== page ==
Ironically, the film's release coincides with the U.S. government's behind-the-scenes effort to bolster resurgent militarist forces in Japan with the aim of building an imperialist military alliance against the People's Republic of China. Untold millions of Chinese, Korean, Vietnamese and other Asian peasants and workers died fighting Japan's brutal colonial occupation of their countries during the 1930s and 1940s.
A film like "Pearl Harbor" has the potential to mislead millions of workers and young people about the real nature of World War II and the U.S. role in it. Japanese American and other Asian American groups say it could also spark a new wave of racist violence against Asian people in this country. They note that all of the Asian people in the film are depicted as enemies.
At a Los Angeles rally calling for a boycott of "Pearl Harbor," Floyd Mori, president of the Japanese American Citizens League, said, "No matter what we achieve ... how far we've come in this country, when the topic of Pearl Harbor comes up, we're always dragged back to the event." (Reuters, May 21)
Other speakers noted that there's no mention of the U.S. atomic bombing of Hiroshima and Nagasaki at the war's end, nor of the round-up of Japanese American civilians into prison camps.
What workers need to know
So what is it that Disney, the Pentagon and crew are trying to hide behind the love story and multi-million-dollar special effects?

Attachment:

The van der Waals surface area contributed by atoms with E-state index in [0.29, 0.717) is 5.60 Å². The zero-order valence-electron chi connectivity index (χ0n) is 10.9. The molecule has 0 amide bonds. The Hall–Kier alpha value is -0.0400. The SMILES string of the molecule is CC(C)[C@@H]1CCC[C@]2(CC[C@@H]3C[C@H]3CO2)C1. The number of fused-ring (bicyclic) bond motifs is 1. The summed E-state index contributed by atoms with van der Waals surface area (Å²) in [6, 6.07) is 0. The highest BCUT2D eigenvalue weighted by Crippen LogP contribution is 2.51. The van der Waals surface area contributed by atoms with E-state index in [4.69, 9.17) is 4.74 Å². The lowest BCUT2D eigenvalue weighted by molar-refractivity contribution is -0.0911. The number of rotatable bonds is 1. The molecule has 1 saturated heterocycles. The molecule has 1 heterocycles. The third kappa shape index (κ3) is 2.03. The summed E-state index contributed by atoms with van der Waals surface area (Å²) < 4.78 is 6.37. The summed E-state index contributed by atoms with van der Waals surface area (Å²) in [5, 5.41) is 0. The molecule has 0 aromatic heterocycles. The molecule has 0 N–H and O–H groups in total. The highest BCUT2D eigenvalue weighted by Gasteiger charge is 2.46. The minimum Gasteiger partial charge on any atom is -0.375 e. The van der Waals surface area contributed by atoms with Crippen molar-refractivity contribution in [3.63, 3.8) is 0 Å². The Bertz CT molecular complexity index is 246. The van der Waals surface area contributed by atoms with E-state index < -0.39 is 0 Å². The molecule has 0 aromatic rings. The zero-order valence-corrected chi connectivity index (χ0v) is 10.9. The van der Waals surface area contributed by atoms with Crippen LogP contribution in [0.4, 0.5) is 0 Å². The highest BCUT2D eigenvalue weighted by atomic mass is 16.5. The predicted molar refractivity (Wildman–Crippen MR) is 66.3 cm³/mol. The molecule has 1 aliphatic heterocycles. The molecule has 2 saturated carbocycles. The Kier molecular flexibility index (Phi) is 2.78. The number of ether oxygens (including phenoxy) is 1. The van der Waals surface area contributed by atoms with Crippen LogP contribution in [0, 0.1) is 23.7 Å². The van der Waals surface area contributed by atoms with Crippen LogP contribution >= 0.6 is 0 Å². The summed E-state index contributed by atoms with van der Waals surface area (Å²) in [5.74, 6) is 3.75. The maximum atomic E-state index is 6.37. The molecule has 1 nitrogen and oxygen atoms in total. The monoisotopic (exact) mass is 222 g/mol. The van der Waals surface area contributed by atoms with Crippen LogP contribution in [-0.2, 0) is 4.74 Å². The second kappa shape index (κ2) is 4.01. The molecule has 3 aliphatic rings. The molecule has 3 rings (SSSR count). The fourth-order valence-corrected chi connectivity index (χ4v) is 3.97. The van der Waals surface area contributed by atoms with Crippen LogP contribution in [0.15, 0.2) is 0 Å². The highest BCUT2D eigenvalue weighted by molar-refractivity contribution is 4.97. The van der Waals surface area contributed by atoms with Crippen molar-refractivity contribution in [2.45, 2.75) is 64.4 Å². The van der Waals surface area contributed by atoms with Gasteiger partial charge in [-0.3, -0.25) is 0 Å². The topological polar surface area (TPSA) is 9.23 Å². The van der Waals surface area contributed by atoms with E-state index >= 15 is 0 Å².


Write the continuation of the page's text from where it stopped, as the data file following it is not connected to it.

First of all, for the U.S. government, big business and the military, World War II wasn't a "war against fascism." It was a war among the imperialist powers to redivide the world's riches. In the Pacific, that meant a war with Japan for control of the natural resources, labor and markets of Asia. Wall Street and Washington were itching for a fight.
"Pearl Harbor, in a military-political sense, was very much like the beginning of the Spanish-American War," wrote Vince Copeland, the founding editor of Workers World, in his 1968 pamphlet "Expanding Empire."
"The Battleship Maine was sunk in Havana Harbor in 1898, and Washington used it as an excuse to declare war on Spain. But Spain needed the sinking of the Maine like it needed the proverbial hole in the head. And U.S. big business needed a war with Spain.
"This is not to say that the Dec. 7, 1941, attack was in itself a hoax or that the Japanese did not really kill over 3,000 U.S. sailors by sending them to the bottom of Pearl Harbor," Copeland continued.
"They did. But some thoughtful people later considered it strange that the Japanese imperialists should have done something so 'stupid' as to bring the U.S. into the war against them just when they had their hands full in China and had taken over Indochina from the French imperialists.
... Why on earth would the Japanese want the powerful U.S. to make war on them at just such a time, when they needed U.S. neutrality more than anything else?" he asked.
"The fact is that the Japan-U.S. war was inevitable, given the U.S.-Japanese antagonisms over markets, possessions and economic colonies in Asia. But the Japanese attack on Pearl Harbor was not at all inevitable. It was not the inevitable beginning of the war.
"On the contrary," Copeland asserted, "this attack was deliberately maneuvered by the politicians of big business, led at that time by Franklin D. Roosevelt."
BLOOD FOR OIL